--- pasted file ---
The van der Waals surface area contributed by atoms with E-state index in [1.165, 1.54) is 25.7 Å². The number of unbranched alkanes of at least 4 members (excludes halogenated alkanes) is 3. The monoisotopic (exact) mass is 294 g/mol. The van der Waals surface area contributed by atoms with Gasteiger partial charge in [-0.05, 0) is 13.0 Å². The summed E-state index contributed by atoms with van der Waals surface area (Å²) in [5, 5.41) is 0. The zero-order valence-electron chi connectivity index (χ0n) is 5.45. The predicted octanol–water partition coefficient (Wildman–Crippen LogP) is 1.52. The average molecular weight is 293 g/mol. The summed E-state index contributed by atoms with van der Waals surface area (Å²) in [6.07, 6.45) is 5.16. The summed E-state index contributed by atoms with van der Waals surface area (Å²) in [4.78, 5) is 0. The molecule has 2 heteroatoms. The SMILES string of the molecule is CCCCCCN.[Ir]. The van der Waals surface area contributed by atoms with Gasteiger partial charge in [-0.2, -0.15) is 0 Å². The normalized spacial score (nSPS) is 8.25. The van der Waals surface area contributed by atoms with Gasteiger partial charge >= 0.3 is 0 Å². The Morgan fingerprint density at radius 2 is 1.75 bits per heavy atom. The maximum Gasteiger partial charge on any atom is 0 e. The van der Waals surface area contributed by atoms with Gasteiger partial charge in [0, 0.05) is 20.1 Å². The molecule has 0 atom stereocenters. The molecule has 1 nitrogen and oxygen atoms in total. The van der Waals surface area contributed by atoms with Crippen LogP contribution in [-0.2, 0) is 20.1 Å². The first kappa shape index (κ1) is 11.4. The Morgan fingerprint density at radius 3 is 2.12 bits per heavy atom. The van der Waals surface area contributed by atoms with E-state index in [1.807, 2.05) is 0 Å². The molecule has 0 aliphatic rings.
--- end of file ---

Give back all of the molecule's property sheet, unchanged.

The van der Waals surface area contributed by atoms with E-state index in [1.165, 1.54) is 25.7 Å². The number of unbranched alkanes of at least 4 members (excludes halogenated alkanes) is 3. The monoisotopic (exact) mass is 294 g/mol. The van der Waals surface area contributed by atoms with Gasteiger partial charge in [-0.05, 0) is 13.0 Å². The summed E-state index contributed by atoms with van der Waals surface area (Å²) in [5, 5.41) is 0. The zero-order valence-electron chi connectivity index (χ0n) is 5.45. The predicted octanol–water partition coefficient (Wildman–Crippen LogP) is 1.52. The average molecular weight is 293 g/mol. The summed E-state index contributed by atoms with van der Waals surface area (Å²) in [6.07, 6.45) is 5.16. The summed E-state index contributed by atoms with van der Waals surface area (Å²) in [4.78, 5) is 0. The molecule has 2 heteroatoms. The SMILES string of the molecule is CCCCCCN.[Ir]. The van der Waals surface area contributed by atoms with Gasteiger partial charge in [-0.2, -0.15) is 0 Å². The normalized spacial score (nSPS) is 8.25. The van der Waals surface area contributed by atoms with Gasteiger partial charge >= 0.3 is 0 Å². The Morgan fingerprint density at radius 2 is 1.75 bits per heavy atom. The maximum Gasteiger partial charge on any atom is 0 e. The van der Waals surface area contributed by atoms with Gasteiger partial charge in [0, 0.05) is 20.1 Å². The molecule has 0 atom stereocenters. The molecule has 1 nitrogen and oxygen atoms in total. The van der Waals surface area contributed by atoms with Crippen LogP contribution in [-0.2, 0) is 20.1 Å². The first kappa shape index (κ1) is 11.4. The Morgan fingerprint density at radius 3 is 2.12 bits per heavy atom. The van der Waals surface area contributed by atoms with E-state index in [1.807, 2.05) is 0 Å². The molecule has 0 aliphatic rings.